A new look at Mozart’s “Twinkle Twinkle Little Star”

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A new look at Mozart’s “Twinkle Twinkle Little Star”

A painting of Mozart from the 18th century.

A painting of Mozart from the 18th century.

Copyright Free Image Via Britannica

A painting of Mozart from the 18th century.

Copyright Free Image Via Britannica

Copyright Free Image Via Britannica

A painting of Mozart from the 18th century.

Luke Pascarelli, Reporter

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We all know that Mozart wrote “Twinkle Twinkle Little Star,” but did you know that it was actually a 13-movement sonata?

Oh, you didn’t? Well then you’re uncultured scum who feeds off of the defecation of artistic expression and historic significance. But do not fret! Very truly I tell you, there is hope.

I’m going to go through Mozart’s first album track-by-track and explain their general purpose within the context of the project, and by the time I’m finished, hopefully you’ll have learned a thing or two, and you can live the rest of your life knowing that you’re better than everyone.

The first movement is “Twinkle Twinkle Little Star.” Nothing we haven’t seen before. EXCEPT THAT IT IS SOMETHING WE HAVEN’T SEEN BEFORE BECAUSE THIS IS THE FIRST TIME IT’S EVER BEEN SEEN WHAAAAAT?

There’s a huge bass drop (or should I say treble drop?) at measure 25, when Wolfgang introduces his traditional sixteenth-note chromatic-classical style. But don’t be fooled! It’s still “Twinkle Twinkle Little Star.”

The same words and melody can easily be sung underneath eight-year-old Amadeus’s expertly crafted, rapidfire pianoforte riffs. This movement is pretty extra; eight measures extra, to be exact. The line “Twinkle twinkle little star, how I wonder what you are” is played twice before continuing.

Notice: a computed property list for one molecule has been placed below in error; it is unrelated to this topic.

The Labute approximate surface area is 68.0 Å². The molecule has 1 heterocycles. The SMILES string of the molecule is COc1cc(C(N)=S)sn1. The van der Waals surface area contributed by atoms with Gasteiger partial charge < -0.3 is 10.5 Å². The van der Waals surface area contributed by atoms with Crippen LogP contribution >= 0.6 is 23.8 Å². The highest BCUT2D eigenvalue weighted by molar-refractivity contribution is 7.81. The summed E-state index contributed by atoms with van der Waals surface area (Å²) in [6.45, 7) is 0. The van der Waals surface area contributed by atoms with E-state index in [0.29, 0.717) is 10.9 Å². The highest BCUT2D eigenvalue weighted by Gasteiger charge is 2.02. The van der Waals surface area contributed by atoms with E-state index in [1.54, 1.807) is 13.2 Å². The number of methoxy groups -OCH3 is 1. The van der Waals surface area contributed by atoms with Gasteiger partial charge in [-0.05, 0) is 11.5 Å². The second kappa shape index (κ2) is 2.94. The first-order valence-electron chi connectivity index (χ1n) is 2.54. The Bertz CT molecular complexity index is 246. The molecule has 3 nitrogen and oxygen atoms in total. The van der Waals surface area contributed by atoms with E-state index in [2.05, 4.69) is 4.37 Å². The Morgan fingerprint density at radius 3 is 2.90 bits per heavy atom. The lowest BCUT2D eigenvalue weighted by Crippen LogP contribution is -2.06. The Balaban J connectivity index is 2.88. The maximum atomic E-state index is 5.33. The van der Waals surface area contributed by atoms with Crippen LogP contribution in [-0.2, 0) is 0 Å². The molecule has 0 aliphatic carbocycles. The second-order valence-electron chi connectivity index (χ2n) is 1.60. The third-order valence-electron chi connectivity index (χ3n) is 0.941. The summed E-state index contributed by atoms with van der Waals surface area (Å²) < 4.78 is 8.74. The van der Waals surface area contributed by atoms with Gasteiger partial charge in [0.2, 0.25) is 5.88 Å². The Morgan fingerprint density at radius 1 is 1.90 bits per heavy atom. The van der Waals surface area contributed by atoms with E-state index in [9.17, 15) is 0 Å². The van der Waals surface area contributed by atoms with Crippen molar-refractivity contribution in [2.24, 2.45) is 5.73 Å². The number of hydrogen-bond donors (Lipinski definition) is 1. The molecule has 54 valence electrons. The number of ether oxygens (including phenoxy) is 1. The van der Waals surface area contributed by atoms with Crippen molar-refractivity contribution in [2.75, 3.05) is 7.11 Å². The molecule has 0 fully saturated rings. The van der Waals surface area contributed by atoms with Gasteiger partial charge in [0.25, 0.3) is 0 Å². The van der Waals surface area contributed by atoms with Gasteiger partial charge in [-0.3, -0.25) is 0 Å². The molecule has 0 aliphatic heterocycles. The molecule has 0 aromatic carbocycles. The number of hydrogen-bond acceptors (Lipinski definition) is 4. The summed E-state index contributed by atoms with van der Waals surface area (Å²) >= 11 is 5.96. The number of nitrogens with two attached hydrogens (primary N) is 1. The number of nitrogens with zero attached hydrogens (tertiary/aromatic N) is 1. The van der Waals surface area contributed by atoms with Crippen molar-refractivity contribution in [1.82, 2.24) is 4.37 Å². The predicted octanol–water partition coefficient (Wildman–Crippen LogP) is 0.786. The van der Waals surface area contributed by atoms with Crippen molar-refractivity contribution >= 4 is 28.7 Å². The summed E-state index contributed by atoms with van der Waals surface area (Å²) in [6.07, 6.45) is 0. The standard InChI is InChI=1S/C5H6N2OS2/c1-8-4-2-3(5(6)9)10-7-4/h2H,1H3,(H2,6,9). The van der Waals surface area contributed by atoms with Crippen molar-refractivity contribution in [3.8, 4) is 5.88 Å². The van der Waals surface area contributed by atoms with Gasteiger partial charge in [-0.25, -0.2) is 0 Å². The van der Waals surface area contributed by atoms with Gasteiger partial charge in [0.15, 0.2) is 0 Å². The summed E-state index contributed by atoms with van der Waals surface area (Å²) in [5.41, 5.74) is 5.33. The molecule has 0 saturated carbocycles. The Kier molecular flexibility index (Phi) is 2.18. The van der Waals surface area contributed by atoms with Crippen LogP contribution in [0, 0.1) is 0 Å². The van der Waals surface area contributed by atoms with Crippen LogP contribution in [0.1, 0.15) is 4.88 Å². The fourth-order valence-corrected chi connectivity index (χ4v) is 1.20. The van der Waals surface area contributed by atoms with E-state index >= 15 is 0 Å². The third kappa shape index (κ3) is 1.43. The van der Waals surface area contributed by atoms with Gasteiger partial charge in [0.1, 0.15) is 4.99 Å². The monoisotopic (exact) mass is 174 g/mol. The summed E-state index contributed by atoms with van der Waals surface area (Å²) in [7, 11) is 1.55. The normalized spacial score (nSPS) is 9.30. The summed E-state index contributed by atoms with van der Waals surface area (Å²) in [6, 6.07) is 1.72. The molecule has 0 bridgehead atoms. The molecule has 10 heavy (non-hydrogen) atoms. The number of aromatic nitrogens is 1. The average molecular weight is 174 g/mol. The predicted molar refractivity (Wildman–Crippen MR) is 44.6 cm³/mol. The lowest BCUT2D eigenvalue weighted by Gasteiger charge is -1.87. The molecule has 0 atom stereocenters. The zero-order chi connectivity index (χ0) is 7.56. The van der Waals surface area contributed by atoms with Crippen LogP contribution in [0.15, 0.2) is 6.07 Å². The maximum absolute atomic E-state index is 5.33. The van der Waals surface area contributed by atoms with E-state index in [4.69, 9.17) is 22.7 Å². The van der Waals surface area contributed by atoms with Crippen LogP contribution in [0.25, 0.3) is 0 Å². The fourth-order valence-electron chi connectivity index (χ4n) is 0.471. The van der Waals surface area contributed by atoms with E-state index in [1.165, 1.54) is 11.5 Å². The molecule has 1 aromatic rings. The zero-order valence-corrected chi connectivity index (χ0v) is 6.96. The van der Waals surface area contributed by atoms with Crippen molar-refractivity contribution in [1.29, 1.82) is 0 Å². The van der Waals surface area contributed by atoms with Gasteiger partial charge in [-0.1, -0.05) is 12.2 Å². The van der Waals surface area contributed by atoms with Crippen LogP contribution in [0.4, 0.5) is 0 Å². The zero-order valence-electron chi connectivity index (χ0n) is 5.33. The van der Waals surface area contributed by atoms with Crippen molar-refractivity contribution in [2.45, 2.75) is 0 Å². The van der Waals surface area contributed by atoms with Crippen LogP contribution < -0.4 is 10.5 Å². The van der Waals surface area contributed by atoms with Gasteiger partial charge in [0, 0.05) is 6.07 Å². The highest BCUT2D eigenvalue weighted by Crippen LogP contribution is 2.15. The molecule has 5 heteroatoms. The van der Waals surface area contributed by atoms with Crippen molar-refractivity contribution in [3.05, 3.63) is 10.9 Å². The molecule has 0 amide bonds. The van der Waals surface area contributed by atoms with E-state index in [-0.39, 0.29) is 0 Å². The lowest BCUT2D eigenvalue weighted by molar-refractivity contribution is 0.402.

The third movement returns to the melody we all know and love in the right hand part, while the crazy swift sixteenth-note rhythms are now in the bassline. This track also sees a return to the 24-measure structure. Mozart knew he couldn’t be too extra otherwise he would overwhelm the listener.

If only modern music understood this concept. There’s more to rap than the Versace triplet. #LeWrongGeneration #Mozart4Lyfe #WolfGang #1750sKids

Speaking of triplets, the fourth movement takes us somewhere new with a triplet flow reminiscent of 6/8 time. Measure 96 breaks the flow with a dotted-eighth/sixteenth lick straight out of left field. This measure is a callback to the main motif of the first variation (second movement).

While this movement may not be as extra as the one it reminisces, it is certainly more trill. This movement has trills all over the place! There are a total of 8 trills throughout the track. Eight trills! That’s one trill every 3 measures! That’s so trill!

Much like the third movement, the fifth movement expands upon the fourth movement by returning to the nursery rhyme melody in the right hand and moving the Versace to the bass. This time, there are two sixteenth-note surprises: one in measure 115, and another in measure 119.

However, this time the triplets continue through the sixteenth notes, creating a rhythmic 4:3 ratio which is a slightly more difficult ratio for our brain to fully comprehend, which causes us to interpret such as an increase in tension. Basically, 8-year-old Mozart was smarter than you’ll ever be.